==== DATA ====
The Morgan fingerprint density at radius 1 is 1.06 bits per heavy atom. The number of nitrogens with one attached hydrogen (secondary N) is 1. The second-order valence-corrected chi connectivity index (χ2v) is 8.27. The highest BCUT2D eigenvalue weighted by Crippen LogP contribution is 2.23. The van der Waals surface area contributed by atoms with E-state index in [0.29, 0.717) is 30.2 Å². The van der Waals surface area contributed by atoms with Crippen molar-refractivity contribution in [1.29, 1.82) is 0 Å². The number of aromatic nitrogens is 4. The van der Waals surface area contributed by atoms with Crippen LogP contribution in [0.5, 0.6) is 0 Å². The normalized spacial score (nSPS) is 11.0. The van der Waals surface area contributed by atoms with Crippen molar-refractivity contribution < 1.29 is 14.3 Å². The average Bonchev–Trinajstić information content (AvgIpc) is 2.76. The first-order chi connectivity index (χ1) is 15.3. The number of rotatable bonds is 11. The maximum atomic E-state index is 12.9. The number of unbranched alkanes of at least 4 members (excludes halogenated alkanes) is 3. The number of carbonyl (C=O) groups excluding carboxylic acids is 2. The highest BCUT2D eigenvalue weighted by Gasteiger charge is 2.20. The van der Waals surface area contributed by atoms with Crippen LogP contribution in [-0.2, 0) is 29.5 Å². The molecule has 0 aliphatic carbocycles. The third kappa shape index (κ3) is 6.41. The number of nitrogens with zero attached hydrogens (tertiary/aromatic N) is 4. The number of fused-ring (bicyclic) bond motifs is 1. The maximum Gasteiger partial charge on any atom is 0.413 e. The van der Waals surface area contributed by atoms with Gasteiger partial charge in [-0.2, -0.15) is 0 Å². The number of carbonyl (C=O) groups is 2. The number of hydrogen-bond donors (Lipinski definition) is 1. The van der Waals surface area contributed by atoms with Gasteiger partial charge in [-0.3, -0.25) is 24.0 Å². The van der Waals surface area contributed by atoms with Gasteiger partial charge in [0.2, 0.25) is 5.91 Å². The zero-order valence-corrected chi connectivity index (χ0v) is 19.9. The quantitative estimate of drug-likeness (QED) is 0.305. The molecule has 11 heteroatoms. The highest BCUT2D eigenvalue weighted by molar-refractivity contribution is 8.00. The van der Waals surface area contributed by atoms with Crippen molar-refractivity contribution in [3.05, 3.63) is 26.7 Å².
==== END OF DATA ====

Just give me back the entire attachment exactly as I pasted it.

The Morgan fingerprint density at radius 1 is 1.06 bits per heavy atom. The number of nitrogens with one attached hydrogen (secondary N) is 1. The second-order valence-corrected chi connectivity index (χ2v) is 8.27. The highest BCUT2D eigenvalue weighted by Crippen LogP contribution is 2.23. The van der Waals surface area contributed by atoms with E-state index in [0.29, 0.717) is 30.2 Å². The van der Waals surface area contributed by atoms with Crippen molar-refractivity contribution in [1.29, 1.82) is 0 Å². The number of aromatic nitrogens is 4. The van der Waals surface area contributed by atoms with Crippen LogP contribution in [0.5, 0.6) is 0 Å². The normalized spacial score (nSPS) is 11.0. The van der Waals surface area contributed by atoms with Crippen molar-refractivity contribution < 1.29 is 14.3 Å². The average Bonchev–Trinajstić information content (AvgIpc) is 2.76. The first-order chi connectivity index (χ1) is 15.3. The number of rotatable bonds is 11. The maximum atomic E-state index is 12.9. The number of unbranched alkanes of at least 4 members (excludes halogenated alkanes) is 3. The number of carbonyl (C=O) groups excluding carboxylic acids is 2. The highest BCUT2D eigenvalue weighted by Gasteiger charge is 2.20. The van der Waals surface area contributed by atoms with Crippen LogP contribution in [-0.2, 0) is 29.5 Å². The molecule has 0 aliphatic carbocycles. The third kappa shape index (κ3) is 6.41. The number of nitrogens with zero attached hydrogens (tertiary/aromatic N) is 4. The number of fused-ring (bicyclic) bond motifs is 1. The maximum Gasteiger partial charge on any atom is 0.413 e. The van der Waals surface area contributed by atoms with Gasteiger partial charge in [-0.2, -0.15) is 0 Å². The number of carbonyl (C=O) groups is 2. The number of hydrogen-bond donors (Lipinski definition) is 1. The van der Waals surface area contributed by atoms with Gasteiger partial charge in [-0.3, -0.25) is 24.0 Å². The van der Waals surface area contributed by atoms with Gasteiger partial charge in [0.2, 0.25) is 5.91 Å². The zero-order valence-corrected chi connectivity index (χ0v) is 19.9. The quantitative estimate of drug-likeness (QED) is 0.305. The molecule has 11 heteroatoms. The highest BCUT2D eigenvalue weighted by molar-refractivity contribution is 8.00. The van der Waals surface area contributed by atoms with Crippen molar-refractivity contribution in [3.05, 3.63) is 26.7 Å².